“Life is queer with its twists and turns, As every one of us sometimes learns”
That’s a line from the poem “Don’t Quit” by an anonymous author.
If you have read my About Peter Wright page and some of my previous posts, you will know that my life has had its twists and turns, ups and downs. Adventure and adversity.
After my heart attack in 2010 put an end to my agricultural business, my income has been similar to a politician’s truthful campaign promises, inconsistent, infrequent and unreliable, but I have survived.
In my post on 14 November I wrote about the risks of taking a bold leap into the unknown to follow a passion and how some of us don’t have the luxury of thinking about it or of taking the safer route of starting our new business as a sideline.
Before my heart attack, I had been slowly building up my internet knowledge, started this blog, become active in many social media platforms, dabbled in various other on-line “opportunities” and had enough exposure to Network Marketing to decide it was not what I wanted to do. Not knocking Network Marketing, there are many examples of people being very successful at it.
Although I did not make much money out of all those activities, I did accumulate a lot of knowledge and experience, I also discovered several types of business that were not for me and a few that were. I was convinced that I could survive financially in the short-term and make a good income within a few years.
In my previous life, my big successes came from using skills and contacts built up over years, to exploit new opportunities. More a change in strategy than a complete change in direction. Laying the groundwork for the new bits while continuing to benefit from a stable income from the old for a period, then taking the big, bold step.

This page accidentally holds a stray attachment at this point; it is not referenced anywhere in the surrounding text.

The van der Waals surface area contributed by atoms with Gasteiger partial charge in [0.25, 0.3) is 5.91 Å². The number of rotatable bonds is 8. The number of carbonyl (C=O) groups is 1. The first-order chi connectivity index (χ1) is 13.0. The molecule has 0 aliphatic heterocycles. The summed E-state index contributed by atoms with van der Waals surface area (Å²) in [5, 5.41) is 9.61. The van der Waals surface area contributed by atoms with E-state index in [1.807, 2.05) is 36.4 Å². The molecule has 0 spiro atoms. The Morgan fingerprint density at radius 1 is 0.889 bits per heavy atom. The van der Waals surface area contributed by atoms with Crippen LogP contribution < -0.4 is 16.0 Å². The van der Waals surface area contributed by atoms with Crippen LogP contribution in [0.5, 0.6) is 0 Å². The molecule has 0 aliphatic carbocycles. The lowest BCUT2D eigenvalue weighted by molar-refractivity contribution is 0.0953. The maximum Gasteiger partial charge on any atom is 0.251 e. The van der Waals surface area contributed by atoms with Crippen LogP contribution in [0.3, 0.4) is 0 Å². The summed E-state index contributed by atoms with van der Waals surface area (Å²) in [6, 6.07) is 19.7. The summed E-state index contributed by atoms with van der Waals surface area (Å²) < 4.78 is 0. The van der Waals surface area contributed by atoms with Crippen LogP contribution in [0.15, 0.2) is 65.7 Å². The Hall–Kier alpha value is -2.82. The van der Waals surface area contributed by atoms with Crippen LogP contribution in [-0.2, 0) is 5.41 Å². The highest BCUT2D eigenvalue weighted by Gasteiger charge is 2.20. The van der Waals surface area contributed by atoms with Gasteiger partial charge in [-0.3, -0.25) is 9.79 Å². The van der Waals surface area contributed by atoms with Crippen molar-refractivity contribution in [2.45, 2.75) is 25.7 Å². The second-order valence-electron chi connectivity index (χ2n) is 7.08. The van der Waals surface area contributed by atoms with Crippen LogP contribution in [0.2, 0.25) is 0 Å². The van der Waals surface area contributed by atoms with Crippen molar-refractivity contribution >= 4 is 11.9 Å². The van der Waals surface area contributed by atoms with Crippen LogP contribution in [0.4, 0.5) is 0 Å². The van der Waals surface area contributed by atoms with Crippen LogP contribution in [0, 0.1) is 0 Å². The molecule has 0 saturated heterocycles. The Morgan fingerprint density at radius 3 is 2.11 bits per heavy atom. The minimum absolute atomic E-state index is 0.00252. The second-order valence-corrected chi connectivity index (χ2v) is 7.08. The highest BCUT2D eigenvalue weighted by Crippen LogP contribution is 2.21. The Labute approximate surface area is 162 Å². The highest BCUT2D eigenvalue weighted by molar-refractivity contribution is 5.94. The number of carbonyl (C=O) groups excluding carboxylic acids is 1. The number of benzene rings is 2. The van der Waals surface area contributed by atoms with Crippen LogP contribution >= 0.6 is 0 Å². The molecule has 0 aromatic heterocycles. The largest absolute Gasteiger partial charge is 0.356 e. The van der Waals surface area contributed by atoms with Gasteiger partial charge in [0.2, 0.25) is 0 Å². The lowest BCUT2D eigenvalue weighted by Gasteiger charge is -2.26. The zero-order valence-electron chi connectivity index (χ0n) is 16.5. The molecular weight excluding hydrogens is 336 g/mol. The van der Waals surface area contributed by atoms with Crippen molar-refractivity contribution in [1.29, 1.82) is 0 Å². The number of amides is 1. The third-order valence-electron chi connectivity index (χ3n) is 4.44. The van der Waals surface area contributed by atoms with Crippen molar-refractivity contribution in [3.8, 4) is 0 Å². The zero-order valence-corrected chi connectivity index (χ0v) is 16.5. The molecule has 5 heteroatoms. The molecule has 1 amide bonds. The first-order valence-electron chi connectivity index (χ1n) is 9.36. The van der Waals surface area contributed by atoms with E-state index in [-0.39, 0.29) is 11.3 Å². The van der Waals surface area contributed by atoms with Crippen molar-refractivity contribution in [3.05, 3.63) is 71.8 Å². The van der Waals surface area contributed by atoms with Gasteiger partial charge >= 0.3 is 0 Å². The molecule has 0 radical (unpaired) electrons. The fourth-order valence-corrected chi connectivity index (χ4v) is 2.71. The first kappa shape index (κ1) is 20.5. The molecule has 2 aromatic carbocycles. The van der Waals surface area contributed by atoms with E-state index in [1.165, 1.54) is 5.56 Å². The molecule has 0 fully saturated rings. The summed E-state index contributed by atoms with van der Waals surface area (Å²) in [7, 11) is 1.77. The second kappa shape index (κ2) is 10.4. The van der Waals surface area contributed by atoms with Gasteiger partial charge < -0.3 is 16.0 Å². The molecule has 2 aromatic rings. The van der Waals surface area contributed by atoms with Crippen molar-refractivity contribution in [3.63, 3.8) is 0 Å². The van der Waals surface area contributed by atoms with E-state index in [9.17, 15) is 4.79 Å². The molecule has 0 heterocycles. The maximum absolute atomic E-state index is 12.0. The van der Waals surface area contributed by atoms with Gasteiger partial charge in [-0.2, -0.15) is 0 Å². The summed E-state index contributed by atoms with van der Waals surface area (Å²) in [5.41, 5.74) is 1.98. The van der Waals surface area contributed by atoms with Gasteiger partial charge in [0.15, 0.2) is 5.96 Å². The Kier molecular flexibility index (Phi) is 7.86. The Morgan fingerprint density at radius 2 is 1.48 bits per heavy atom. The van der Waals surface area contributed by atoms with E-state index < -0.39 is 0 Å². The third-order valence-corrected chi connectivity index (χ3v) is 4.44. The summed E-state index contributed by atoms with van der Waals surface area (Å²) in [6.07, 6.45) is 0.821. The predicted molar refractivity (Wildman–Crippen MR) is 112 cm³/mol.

This time around, I did not have that luxury. I had no assets to use as collateral or liquidate after leaving Zimbabwe as a virtual refugee because we lost everything in the chaotic, violent and illegal farm seizures. My income from my pre-heart attack business in Canada was a fraction of what I had been earning from my farm in Zimbabwe or my businesses in South Africa before that. I had no savings and was stupidly carrying some debt as a result of buying a new vehicle a couple of years before.
The decision not to try to resurrect the farm consulting business was largely made for me between the doctor’s advice, no physical strength or stamina and my clients making other arrangements. I was not sufficiently in love with the business to fight all that and truth be told, had been planning to get out of it anyway.
At age 60, and now with a major health concern and no track record in the corporate sector in Canada, I was virtually unemployable in a conventional marketing or management job. Taking a lower level job, although giving me an immediate income (if I could have found one) would not have been in line with my long-term goals.
Taking the leap
I took the leap, determined to succeed as a writer and internet affiliate marketer.
Has it been what I expected? Yes and no. Having been self-employed for many years, I had no problem with the self-discipline needed to remain focused on business when working from home. Quite the opposite, I tend to work longer hours and more over weekends than if I had an office away from home.
I know that many first time solo entrepreneurs find the transition from a busy, supportive “job” environment difficult.
Another benefit from my periods of self-employment and more so as a farmer, is living with uncertain and fluctuating income. Learning how to quieten those butterflies when bills are accumulating faster than receivables or fees, when there is not enough in the bank to meet payroll a week before month end.